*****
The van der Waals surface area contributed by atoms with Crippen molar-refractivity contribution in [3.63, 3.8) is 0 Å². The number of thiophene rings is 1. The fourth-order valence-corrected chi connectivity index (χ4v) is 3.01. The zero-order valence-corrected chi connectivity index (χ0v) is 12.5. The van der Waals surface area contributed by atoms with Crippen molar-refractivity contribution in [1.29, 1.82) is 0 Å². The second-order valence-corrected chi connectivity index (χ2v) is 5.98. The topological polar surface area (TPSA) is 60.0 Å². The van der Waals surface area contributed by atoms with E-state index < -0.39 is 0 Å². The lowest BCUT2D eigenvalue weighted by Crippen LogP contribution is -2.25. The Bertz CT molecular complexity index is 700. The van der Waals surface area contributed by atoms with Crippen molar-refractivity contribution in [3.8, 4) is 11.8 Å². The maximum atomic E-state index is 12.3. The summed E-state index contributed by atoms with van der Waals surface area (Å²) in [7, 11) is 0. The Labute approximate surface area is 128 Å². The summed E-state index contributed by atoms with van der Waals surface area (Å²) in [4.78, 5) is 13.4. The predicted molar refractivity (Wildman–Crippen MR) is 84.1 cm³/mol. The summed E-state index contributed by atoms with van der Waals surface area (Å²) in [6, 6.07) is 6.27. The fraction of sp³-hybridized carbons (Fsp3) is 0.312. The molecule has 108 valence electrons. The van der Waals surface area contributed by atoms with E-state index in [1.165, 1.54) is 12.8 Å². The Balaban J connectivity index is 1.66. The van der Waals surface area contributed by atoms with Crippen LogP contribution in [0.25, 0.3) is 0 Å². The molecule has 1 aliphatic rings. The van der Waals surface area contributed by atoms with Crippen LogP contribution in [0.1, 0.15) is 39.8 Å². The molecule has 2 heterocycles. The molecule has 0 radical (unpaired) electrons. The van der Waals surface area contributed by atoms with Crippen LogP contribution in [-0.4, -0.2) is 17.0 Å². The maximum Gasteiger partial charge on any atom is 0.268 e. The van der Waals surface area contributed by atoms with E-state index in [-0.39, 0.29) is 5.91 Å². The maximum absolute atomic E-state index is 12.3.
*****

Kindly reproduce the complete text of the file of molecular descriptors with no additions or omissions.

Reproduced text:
The van der Waals surface area contributed by atoms with Crippen molar-refractivity contribution in [3.63, 3.8) is 0 Å². The number of thiophene rings is 1. The fourth-order valence-corrected chi connectivity index (χ4v) is 3.01. The zero-order valence-corrected chi connectivity index (χ0v) is 12.5. The van der Waals surface area contributed by atoms with Crippen molar-refractivity contribution in [1.29, 1.82) is 0 Å². The second-order valence-corrected chi connectivity index (χ2v) is 5.98. The topological polar surface area (TPSA) is 60.0 Å². The van der Waals surface area contributed by atoms with E-state index < -0.39 is 0 Å². The lowest BCUT2D eigenvalue weighted by Crippen LogP contribution is -2.25. The Bertz CT molecular complexity index is 700. The van der Waals surface area contributed by atoms with Crippen molar-refractivity contribution in [3.8, 4) is 11.8 Å². The maximum atomic E-state index is 12.3. The summed E-state index contributed by atoms with van der Waals surface area (Å²) in [7, 11) is 0. The Labute approximate surface area is 128 Å². The summed E-state index contributed by atoms with van der Waals surface area (Å²) in [4.78, 5) is 13.4. The predicted molar refractivity (Wildman–Crippen MR) is 84.1 cm³/mol. The summed E-state index contributed by atoms with van der Waals surface area (Å²) in [6, 6.07) is 6.27. The fraction of sp³-hybridized carbons (Fsp3) is 0.312. The molecule has 108 valence electrons. The van der Waals surface area contributed by atoms with E-state index in [1.165, 1.54) is 12.8 Å². The Balaban J connectivity index is 1.66. The van der Waals surface area contributed by atoms with Crippen LogP contribution in [0.25, 0.3) is 0 Å². The molecule has 1 aliphatic rings. The van der Waals surface area contributed by atoms with Crippen LogP contribution in [0.1, 0.15) is 39.8 Å². The molecule has 2 heterocycles. The molecule has 0 radical (unpaired) electrons. The van der Waals surface area contributed by atoms with Crippen LogP contribution in [-0.4, -0.2) is 17.0 Å². The maximum Gasteiger partial charge on any atom is 0.268 e. The van der Waals surface area contributed by atoms with E-state index in [-0.39, 0.29) is 5.91 Å². The maximum absolute atomic E-state index is 12.3.